SINGAPORE - Covid-19 vaccines like the Pfizer-BioNTech one being used in Singapore are likely to remain effective against new variants of the coronavirus, including recent strains detected in Britain and South Africa.
Infectious diseases expert Ooi Eng Eong of the Duke-NUS Medical School said this is because the vaccines enable the body to produce antibodies against the whole of the spike protein that the virus uses to infect human cells, while the mutations are mostly occurring only on the tip of the protein.
"Over time, more of the virus will evolve, but there are some parts that have to be conserved. Not everything can change," he told The Straits Times.
Two recent variants causing concern among health authorities around the world include the B.1.1.7 strain first detected in Britain, and the 501.V2 strain first seen in South Africa. These variants share a mutation affecting the tip of the spike protein, which helps the virus bind to human cells more effectively and could make the virus more contagious.
"Think of it as a key getting into a lock. The mutations happening change the shape of the key and that affects how it slots into the lock. It's getting better at getting into the lock," said Prof Ooi.
But binding to the human cell is only the first step in infecting it, he noted.
"The protein actually literally needs to turn - the scientific term is conformation - for the inside of the virus can be released into the cell. Otherwise, the shell is still in place and the heart of the virus cannot get into the cell."
Prof Ooi said the parts of the spike protein that enable it to turn the "key" in the "lock", and thereby release the core of the virus into the cell, have not changed and cannot change too much.
"The reason is that they are in contact with many other parts. If it mutates, the entire structure will collapse," he noted.
"The vaccine can generate antibodies against those parts of the virus that are really critical for the infection process, making it very hard for the virus to escape from the immunity developed."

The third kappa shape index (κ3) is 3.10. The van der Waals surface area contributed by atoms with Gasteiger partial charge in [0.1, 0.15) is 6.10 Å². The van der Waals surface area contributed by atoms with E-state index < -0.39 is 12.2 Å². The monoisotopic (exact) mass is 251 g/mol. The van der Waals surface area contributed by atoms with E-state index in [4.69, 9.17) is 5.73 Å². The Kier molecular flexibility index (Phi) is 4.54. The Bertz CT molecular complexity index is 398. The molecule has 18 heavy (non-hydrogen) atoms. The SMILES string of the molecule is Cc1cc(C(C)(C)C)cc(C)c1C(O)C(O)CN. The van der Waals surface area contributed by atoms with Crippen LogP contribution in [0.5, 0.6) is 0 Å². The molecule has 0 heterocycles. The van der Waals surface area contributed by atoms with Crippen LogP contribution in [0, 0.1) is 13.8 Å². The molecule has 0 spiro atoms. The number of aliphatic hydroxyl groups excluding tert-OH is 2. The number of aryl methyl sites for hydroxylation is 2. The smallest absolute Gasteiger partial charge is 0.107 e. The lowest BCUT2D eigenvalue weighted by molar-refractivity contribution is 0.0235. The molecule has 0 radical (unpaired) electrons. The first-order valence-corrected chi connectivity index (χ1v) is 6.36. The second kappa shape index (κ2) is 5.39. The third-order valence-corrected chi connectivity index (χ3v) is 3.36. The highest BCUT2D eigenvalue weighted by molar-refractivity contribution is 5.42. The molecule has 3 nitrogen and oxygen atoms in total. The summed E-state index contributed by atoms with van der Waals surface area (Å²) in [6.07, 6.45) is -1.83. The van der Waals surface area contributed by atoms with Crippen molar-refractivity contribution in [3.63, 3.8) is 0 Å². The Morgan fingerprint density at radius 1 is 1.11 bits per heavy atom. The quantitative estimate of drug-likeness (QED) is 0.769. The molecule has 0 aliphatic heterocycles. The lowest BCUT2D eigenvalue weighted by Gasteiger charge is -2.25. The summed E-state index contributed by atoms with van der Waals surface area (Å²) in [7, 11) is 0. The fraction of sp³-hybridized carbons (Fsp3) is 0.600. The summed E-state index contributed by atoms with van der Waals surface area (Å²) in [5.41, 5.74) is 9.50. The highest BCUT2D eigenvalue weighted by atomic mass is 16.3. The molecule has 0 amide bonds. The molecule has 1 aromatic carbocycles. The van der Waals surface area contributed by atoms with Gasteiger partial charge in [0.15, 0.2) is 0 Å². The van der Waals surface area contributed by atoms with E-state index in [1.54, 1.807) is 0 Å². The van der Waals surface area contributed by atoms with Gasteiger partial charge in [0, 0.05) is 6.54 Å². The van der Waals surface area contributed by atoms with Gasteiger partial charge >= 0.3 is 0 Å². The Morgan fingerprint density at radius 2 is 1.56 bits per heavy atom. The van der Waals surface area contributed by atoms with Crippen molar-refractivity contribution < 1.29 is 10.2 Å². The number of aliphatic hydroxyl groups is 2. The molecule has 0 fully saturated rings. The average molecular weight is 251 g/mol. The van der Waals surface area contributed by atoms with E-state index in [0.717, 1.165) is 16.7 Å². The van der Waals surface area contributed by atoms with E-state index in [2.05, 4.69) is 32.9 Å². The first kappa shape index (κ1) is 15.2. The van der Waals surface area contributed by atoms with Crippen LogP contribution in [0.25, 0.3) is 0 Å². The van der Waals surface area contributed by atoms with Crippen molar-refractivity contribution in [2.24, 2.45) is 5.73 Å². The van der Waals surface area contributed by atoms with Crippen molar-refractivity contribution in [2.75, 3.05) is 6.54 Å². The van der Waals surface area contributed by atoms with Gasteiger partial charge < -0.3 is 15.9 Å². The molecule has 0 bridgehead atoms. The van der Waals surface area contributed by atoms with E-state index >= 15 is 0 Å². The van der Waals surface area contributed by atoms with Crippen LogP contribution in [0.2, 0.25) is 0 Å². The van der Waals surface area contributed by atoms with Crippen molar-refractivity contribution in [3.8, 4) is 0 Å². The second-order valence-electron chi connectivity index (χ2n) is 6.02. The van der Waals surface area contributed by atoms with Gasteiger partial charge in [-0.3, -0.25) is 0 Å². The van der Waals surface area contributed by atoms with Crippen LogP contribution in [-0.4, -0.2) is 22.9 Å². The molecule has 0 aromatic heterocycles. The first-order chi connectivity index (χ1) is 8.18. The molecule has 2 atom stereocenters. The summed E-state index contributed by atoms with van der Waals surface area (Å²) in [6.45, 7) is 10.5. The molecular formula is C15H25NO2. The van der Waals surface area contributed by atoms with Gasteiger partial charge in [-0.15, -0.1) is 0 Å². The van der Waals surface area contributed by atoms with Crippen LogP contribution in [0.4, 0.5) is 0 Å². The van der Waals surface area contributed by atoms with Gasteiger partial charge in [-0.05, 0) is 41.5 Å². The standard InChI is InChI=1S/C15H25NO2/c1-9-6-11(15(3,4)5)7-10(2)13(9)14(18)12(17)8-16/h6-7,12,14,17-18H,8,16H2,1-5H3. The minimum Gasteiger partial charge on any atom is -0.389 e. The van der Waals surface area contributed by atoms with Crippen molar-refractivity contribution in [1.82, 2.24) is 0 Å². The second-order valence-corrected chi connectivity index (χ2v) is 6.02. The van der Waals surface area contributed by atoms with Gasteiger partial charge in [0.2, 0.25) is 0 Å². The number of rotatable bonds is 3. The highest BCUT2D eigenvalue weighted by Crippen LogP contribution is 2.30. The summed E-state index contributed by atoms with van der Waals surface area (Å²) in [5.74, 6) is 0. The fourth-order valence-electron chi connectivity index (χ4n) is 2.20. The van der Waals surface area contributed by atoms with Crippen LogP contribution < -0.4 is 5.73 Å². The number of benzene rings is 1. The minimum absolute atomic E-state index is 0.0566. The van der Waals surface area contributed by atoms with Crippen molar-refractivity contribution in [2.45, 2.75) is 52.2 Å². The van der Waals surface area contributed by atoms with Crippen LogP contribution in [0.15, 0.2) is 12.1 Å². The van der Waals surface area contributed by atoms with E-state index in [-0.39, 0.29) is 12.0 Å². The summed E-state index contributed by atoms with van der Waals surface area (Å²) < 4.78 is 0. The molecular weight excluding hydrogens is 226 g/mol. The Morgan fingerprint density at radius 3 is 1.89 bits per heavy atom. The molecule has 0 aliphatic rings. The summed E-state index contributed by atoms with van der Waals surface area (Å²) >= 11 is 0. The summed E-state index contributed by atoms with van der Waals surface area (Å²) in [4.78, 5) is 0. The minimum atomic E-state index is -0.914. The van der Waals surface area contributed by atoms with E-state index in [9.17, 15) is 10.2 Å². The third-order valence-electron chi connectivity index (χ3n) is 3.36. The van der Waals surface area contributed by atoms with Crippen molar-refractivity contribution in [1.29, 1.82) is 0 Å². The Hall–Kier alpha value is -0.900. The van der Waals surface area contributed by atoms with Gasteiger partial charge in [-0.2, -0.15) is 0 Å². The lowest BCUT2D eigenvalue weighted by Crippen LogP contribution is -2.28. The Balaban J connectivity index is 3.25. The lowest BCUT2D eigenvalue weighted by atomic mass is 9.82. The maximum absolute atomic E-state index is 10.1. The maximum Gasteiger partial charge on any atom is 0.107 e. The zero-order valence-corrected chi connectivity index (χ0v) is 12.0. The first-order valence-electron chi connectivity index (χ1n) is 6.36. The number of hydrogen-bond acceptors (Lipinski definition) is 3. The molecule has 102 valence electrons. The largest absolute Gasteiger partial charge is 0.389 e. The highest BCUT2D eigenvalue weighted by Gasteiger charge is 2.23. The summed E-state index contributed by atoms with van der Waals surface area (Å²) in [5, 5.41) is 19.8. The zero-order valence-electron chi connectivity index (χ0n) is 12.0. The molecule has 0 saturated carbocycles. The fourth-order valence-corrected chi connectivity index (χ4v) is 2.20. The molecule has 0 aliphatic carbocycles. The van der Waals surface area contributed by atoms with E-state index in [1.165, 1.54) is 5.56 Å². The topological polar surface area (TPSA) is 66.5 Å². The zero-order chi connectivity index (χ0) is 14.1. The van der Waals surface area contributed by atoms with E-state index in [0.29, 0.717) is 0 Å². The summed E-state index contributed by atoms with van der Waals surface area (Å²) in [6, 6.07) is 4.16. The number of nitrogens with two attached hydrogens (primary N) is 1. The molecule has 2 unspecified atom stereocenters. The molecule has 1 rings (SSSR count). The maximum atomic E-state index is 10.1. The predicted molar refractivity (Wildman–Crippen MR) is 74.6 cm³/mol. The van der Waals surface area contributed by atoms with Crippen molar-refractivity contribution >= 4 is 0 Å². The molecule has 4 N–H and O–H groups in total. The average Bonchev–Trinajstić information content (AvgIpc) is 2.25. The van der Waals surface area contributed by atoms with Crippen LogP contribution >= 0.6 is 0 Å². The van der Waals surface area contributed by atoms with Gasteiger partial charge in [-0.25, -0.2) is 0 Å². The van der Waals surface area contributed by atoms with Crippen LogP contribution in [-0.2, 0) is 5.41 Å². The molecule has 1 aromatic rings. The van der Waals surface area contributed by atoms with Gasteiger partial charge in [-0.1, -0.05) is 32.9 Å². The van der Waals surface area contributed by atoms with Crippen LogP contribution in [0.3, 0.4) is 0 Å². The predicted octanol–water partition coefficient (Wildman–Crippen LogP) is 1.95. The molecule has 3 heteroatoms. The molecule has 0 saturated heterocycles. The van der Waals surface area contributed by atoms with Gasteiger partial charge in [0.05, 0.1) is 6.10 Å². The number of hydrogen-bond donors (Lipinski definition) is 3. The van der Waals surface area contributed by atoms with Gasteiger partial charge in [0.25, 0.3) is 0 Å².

Dr Michel Nussenzweig, an immunologist at Rockefeller University in New York, said existing vaccines will still prevent serious illness and people should continue to be vaccinated, the New York Times reported last Wednesday.
A study led by Dr Nussenzweig tested antibodies from patients who had received either the Pfizer-BioNTech vaccine or another vaccine developed by Moderna and found a slight decrease in their effectiveness against virus samples with three of the key mutations seen in the South African variant.
But this is "not something that we should be horribly freaked out about", he told the NYT.
The Pfizer-BioNTech Covid-19 vaccine has already been shown to be effective against the B.1.1.7 variant, according to lab results published by the two companies.
The results, which have yet to be peer-reviewed, were published on the medical preprint website bioRxiv last Tuesday (Jan 19).
"Further data are needed to monitor the Pfizer-BioNTech Covid-19 vaccine's effectiveness in preventing Covid-19 caused by new virus variants," the companies said in a joint statement last Wednesday.
"So far, for Covid-19 vaccines, it has not been established what reduction in neutralisation might indicate the need for a vaccine strain change."
The statement added that the messenger RNA (mRNA) technology used in the vaccine is well suited to adjustments against new future variants if necessary.
Prof Ooi said that even if a tweak is needed, it will simply involve taking the mRNA sequence of the new emerging strain and putting it into the vaccine. He said it will not require trials that are as extensive as what has already been done so far.
"The trials will just have to show that the vaccine is safe, and that it can produce the same kind of immune response that the original vaccine could. It doesn't actually have to go through a phase three trial again."
Prof Ooi added that Singaporeans need not worry about the mutations being reported or possibility of having to alter the vaccine in the near term.
"It's more important that we make sure that the vaccine is rolled out effectively, that the uptake is high, that we spend sufficient resources to counter misinformation and make sure that decisions about whether to receive the vaccine or not are made with facts."
Correction note: This article has been updated for accuracy.